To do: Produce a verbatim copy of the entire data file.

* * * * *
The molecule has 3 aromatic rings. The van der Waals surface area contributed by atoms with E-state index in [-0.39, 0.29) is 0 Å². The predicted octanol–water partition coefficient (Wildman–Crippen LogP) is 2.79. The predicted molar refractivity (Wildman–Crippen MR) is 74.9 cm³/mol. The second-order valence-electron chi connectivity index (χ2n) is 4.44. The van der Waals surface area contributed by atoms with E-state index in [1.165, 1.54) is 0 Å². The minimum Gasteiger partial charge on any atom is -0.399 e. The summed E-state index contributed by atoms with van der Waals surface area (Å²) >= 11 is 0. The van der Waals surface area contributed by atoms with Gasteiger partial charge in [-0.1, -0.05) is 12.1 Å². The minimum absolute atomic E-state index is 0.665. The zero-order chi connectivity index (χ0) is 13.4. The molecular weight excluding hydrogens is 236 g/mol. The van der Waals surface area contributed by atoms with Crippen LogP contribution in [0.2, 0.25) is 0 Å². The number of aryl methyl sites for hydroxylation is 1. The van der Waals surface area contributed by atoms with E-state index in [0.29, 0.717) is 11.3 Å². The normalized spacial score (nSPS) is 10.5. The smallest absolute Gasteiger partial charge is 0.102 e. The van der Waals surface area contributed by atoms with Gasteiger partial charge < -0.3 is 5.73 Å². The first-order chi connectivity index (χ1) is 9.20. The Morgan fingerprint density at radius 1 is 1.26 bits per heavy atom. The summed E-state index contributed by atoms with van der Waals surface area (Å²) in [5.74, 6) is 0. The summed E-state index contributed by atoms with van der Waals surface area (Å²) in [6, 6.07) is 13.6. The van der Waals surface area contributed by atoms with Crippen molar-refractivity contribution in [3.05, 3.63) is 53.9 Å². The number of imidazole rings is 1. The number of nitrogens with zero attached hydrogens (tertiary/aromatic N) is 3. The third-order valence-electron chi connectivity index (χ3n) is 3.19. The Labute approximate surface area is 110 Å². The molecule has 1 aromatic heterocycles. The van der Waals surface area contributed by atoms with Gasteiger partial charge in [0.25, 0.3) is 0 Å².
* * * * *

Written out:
The molecule has 3 aromatic rings. The van der Waals surface area contributed by atoms with E-state index in [-0.39, 0.29) is 0 Å². The predicted octanol–water partition coefficient (Wildman–Crippen LogP) is 2.79. The predicted molar refractivity (Wildman–Crippen MR) is 74.9 cm³/mol. The second-order valence-electron chi connectivity index (χ2n) is 4.44. The van der Waals surface area contributed by atoms with E-state index in [1.165, 1.54) is 0 Å². The minimum Gasteiger partial charge on any atom is -0.399 e. The summed E-state index contributed by atoms with van der Waals surface area (Å²) >= 11 is 0. The van der Waals surface area contributed by atoms with Gasteiger partial charge in [-0.1, -0.05) is 12.1 Å². The minimum absolute atomic E-state index is 0.665. The zero-order chi connectivity index (χ0) is 13.4. The molecular weight excluding hydrogens is 236 g/mol. The van der Waals surface area contributed by atoms with Crippen LogP contribution in [0.2, 0.25) is 0 Å². The number of aryl methyl sites for hydroxylation is 1. The van der Waals surface area contributed by atoms with E-state index in [0.29, 0.717) is 11.3 Å². The normalized spacial score (nSPS) is 10.5. The smallest absolute Gasteiger partial charge is 0.102 e. The van der Waals surface area contributed by atoms with Gasteiger partial charge < -0.3 is 5.73 Å². The first-order chi connectivity index (χ1) is 9.20. The Morgan fingerprint density at radius 1 is 1.26 bits per heavy atom. The summed E-state index contributed by atoms with van der Waals surface area (Å²) in [5.74, 6) is 0. The summed E-state index contributed by atoms with van der Waals surface area (Å²) in [6, 6.07) is 13.6. The van der Waals surface area contributed by atoms with Crippen molar-refractivity contribution in [3.05, 3.63) is 53.9 Å². The number of imidazole rings is 1. The number of nitrogens with zero attached hydrogens (tertiary/aromatic N) is 3. The third-order valence-electron chi connectivity index (χ3n) is 3.19. The Labute approximate surface area is 110 Å². The molecule has 1 aromatic heterocycles. The van der Waals surface area contributed by atoms with Gasteiger partial charge in [0.25, 0.3) is 0 Å².